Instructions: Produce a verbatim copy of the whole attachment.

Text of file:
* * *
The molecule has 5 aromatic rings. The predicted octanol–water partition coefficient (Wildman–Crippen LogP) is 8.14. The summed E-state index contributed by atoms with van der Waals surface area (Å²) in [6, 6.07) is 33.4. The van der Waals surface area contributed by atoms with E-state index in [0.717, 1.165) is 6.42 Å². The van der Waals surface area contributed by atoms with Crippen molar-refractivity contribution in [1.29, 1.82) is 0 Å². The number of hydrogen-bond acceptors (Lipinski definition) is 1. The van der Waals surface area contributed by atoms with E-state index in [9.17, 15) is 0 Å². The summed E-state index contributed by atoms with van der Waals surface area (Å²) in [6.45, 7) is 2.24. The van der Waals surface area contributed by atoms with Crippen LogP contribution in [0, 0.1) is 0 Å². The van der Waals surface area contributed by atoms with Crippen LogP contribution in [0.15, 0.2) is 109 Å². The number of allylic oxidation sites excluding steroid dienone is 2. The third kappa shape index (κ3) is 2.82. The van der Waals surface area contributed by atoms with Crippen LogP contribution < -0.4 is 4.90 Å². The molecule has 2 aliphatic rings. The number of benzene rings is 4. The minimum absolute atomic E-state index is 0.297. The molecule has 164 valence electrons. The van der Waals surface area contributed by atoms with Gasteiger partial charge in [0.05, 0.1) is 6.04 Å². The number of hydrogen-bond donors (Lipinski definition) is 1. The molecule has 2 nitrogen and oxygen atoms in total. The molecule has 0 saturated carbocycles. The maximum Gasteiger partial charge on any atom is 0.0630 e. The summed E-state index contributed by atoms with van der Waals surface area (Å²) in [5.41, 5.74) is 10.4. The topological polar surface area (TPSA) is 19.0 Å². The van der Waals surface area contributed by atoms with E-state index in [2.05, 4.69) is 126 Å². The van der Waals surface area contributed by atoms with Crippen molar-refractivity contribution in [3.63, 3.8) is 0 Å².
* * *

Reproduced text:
The molecule has 5 aromatic rings. The predicted octanol–water partition coefficient (Wildman–Crippen LogP) is 8.14. The summed E-state index contributed by atoms with van der Waals surface area (Å²) in [6, 6.07) is 33.4. The van der Waals surface area contributed by atoms with E-state index in [0.717, 1.165) is 6.42 Å². The van der Waals surface area contributed by atoms with Crippen molar-refractivity contribution in [1.29, 1.82) is 0 Å². The number of hydrogen-bond acceptors (Lipinski definition) is 1. The van der Waals surface area contributed by atoms with E-state index in [9.17, 15) is 0 Å². The summed E-state index contributed by atoms with van der Waals surface area (Å²) in [6.45, 7) is 2.24. The van der Waals surface area contributed by atoms with Crippen LogP contribution in [0, 0.1) is 0 Å². The van der Waals surface area contributed by atoms with Crippen LogP contribution in [0.15, 0.2) is 109 Å². The number of allylic oxidation sites excluding steroid dienone is 2. The third kappa shape index (κ3) is 2.82. The van der Waals surface area contributed by atoms with Crippen LogP contribution < -0.4 is 4.90 Å². The molecule has 2 aliphatic rings. The number of benzene rings is 4. The minimum absolute atomic E-state index is 0.297. The molecule has 164 valence electrons. The van der Waals surface area contributed by atoms with Gasteiger partial charge in [0.05, 0.1) is 6.04 Å². The number of hydrogen-bond donors (Lipinski definition) is 1. The molecule has 2 nitrogen and oxygen atoms in total. The molecule has 0 saturated carbocycles. The maximum Gasteiger partial charge on any atom is 0.0630 e. The summed E-state index contributed by atoms with van der Waals surface area (Å²) in [5.41, 5.74) is 10.4. The topological polar surface area (TPSA) is 19.0 Å². The van der Waals surface area contributed by atoms with E-state index in [2.05, 4.69) is 126 Å². The van der Waals surface area contributed by atoms with Crippen molar-refractivity contribution in [3.63, 3.8) is 0 Å².